Linda used various pest methods and did not have difficulty with rabbits or deer. She lined the garden in various alliums (shallots, onions, garlic, chives) and also used herbs (lavender and rosemary). She tucked in bits of dog fur, procured for free from a local dog groomer, around the edges. She said she saw a few rabbits come in, but they went back out quickly and wouldn’t stay around to eat. The deer didn’t enter the garden.
And yet, birds and beneficial insects flock to the garden. The sunflowers are now providing good seed for the birds, the plants, even this far into October, are still producing nectar and pollen for the bees. She described seeing numerous beneficial insects such as honeybees, bumblebees, butterflies, and even dragonflies–all in this space that was once almost entirely devoid of life.
Although we had a wet summer, Linda did use drip irrigation as an additional aid for the garden soil. In her drip irrigation lines she added fish emulsion and kelp meal for regular nutrition to the plants. These are ways of getting more direct nutrition right to the roots of the soil.
One of the benefits of a front-yard garden compared to a traditional farm (which Linda was on prior to this) is proximity, or what permaculture designers call a zone. In Linda’s previous farm, all of her vegetables that she was tending were fairly far from the house, some beds quite far from the house (Zones 2 – 4). In her front yard, they are there right where she lives, where she parks her car, when she gets her mail, as soon as she steps outside (Zone 1). This, and this alone, makes the urban farm quite distinct from its rural counterpart–its not “away”, rather its “right here.”
Healing and Regeneration
As I mentioned in my first post on Nature’s Harvest Permaculture Farm, Linda had left a very bad personal situation, and she came to this new land hurt and in need of healing. Her land, likewise, was hurt and in need of healing in the way that so many modern lawns need healing: it had soil compaction, it was chemically ridden, and it was devoid of any habitat or life beyond the grass. Linda and her land came together for their mutual healing, and through that healing, have grown together to create the most sacred of spaces.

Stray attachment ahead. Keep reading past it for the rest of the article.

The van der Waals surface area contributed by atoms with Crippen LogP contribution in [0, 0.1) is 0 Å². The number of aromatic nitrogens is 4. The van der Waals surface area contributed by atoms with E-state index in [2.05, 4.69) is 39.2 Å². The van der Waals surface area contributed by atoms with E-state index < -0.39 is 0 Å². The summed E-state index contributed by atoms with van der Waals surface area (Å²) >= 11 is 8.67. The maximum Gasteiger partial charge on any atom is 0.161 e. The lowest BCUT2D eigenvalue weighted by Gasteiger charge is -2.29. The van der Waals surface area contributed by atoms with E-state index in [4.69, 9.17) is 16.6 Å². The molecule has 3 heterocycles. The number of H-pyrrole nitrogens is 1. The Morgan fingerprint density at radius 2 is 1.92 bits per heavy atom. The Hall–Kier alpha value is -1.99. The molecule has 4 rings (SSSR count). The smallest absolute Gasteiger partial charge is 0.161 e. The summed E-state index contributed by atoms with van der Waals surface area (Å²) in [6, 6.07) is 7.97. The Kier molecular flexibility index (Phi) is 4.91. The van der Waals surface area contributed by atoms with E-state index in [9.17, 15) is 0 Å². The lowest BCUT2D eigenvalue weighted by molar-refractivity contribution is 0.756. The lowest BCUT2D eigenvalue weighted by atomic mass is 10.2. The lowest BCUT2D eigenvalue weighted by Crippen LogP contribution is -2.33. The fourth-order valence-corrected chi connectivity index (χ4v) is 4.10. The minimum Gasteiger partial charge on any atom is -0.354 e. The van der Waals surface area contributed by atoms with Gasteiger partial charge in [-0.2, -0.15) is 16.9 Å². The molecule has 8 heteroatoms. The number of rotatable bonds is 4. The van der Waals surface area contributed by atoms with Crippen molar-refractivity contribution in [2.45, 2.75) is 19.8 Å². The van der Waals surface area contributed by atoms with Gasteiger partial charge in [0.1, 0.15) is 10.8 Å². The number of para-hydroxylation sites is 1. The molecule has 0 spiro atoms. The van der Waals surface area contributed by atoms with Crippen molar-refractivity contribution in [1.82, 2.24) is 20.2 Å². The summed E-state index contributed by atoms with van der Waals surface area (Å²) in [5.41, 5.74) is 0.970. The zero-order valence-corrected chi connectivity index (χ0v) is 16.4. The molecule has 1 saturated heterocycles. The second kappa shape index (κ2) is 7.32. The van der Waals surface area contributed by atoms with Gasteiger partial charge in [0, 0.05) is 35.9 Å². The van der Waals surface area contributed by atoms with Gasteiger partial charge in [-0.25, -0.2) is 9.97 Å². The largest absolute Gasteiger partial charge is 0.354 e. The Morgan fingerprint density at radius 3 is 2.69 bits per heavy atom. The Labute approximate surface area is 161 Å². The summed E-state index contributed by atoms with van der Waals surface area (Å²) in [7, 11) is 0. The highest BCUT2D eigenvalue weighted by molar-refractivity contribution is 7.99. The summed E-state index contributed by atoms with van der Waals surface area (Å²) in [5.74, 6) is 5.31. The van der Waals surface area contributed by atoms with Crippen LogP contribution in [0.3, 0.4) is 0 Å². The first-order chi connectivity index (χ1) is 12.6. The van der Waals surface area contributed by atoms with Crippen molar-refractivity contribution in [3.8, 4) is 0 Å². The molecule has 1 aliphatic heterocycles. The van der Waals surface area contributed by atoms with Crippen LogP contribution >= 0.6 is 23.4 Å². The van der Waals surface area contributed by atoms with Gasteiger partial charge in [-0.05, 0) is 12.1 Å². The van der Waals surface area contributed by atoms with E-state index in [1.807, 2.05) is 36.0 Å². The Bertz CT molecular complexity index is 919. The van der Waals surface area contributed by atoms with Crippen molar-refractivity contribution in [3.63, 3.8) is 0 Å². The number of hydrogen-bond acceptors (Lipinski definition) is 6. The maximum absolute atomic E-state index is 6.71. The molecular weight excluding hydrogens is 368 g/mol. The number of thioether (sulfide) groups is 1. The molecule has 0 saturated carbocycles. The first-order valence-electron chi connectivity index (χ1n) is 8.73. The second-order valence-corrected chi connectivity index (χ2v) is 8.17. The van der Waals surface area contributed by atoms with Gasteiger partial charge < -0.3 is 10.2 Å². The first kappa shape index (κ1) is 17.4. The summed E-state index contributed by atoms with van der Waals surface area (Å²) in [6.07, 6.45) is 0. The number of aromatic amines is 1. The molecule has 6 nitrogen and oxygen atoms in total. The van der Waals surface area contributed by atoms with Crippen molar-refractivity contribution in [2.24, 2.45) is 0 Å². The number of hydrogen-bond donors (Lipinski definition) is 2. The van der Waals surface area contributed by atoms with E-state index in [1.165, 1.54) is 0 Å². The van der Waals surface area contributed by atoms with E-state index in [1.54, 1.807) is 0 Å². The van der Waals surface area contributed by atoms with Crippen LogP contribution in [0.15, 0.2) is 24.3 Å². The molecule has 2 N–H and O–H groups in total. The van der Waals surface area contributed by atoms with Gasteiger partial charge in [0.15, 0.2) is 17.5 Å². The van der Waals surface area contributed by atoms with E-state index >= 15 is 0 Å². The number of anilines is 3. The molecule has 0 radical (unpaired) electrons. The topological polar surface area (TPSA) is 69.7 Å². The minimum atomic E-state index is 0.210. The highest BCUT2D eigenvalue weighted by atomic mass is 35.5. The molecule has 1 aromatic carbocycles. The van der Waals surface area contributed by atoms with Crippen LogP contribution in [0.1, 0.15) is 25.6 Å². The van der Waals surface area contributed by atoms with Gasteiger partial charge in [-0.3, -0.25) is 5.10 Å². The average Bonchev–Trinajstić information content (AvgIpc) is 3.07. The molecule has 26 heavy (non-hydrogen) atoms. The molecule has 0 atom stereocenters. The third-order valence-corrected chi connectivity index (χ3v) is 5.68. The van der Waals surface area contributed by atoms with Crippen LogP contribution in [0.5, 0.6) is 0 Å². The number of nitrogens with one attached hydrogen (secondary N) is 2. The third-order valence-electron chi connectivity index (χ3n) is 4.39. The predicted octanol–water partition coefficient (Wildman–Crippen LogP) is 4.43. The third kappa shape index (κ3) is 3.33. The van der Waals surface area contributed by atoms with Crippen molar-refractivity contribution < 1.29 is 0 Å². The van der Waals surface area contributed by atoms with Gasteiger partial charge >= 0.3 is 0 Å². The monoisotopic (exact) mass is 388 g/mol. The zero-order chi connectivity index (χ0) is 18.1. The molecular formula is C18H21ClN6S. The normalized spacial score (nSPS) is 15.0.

Linda describes her activity in the garden not as work but as meditation. Certainly within druidry, we recognize different kinds of meditation, including movement meditation. This movement meditation is one that brings Linda to the garden each day, and allows her to see her interaction with the garden not as “work” but as peaceful and engaged living. I too, have experienced this movement meditation through the practice of gardening–sowing seeds, moving compost, raking leaves, weeding–all of these quiet, repetitive movements allow for deeper thoughts and introspection.
Linda also talks about the garden as her place of healing: it allows her to be outdoors, it provides her with exercise, it gives her interaction with her community, it provides her with vitamin D, it gives her nutritious food (food is medicine) and of course, continues her healing work.
In addition to the community education plans, I spoke to Linda about her fall preparation in the garden. She explained that she’s going to add in more perennial crops this upcoming season (like blueberries, if she can get the soil PH low enough–its quite high in South-East Michigan) and start planning her crops for next year. She plans on adding layers of leaves, pine needles (to help the soil PH) and another 5 yards of finished compost to her beds in preparation to the spring.
Converting Your Lawn?
If you are considering converting your lawn or part of the lawn, a good place to begin is to examine the laws in your town. Some people choose to defy the law to plant their vegetables, just be aware of the laws prior to beginning your journey so you understand the ramifications of your choices. Second, have a plan going in of what you want it to look like and what you want to grow. Third, start doing some sheet mulching! This is how Linda, and many others, convert lawns easily: layering organic matter with a weed suppression barrier. Fall is a perfect time to do this as organic matter (in the form of leaves) is easily accessible and in large amounts. Fourth, I’d suggest starting small. Linda is a very experienced farmer–for someone who hasn’t grown much, consider converting a portion of the lawn and building up to a full lawn conversion over a period of years. I, too, learned the lesson that bigger isn’t always better and smaller is more manageable as you are learning. Above all–have fun in the work of regeneration!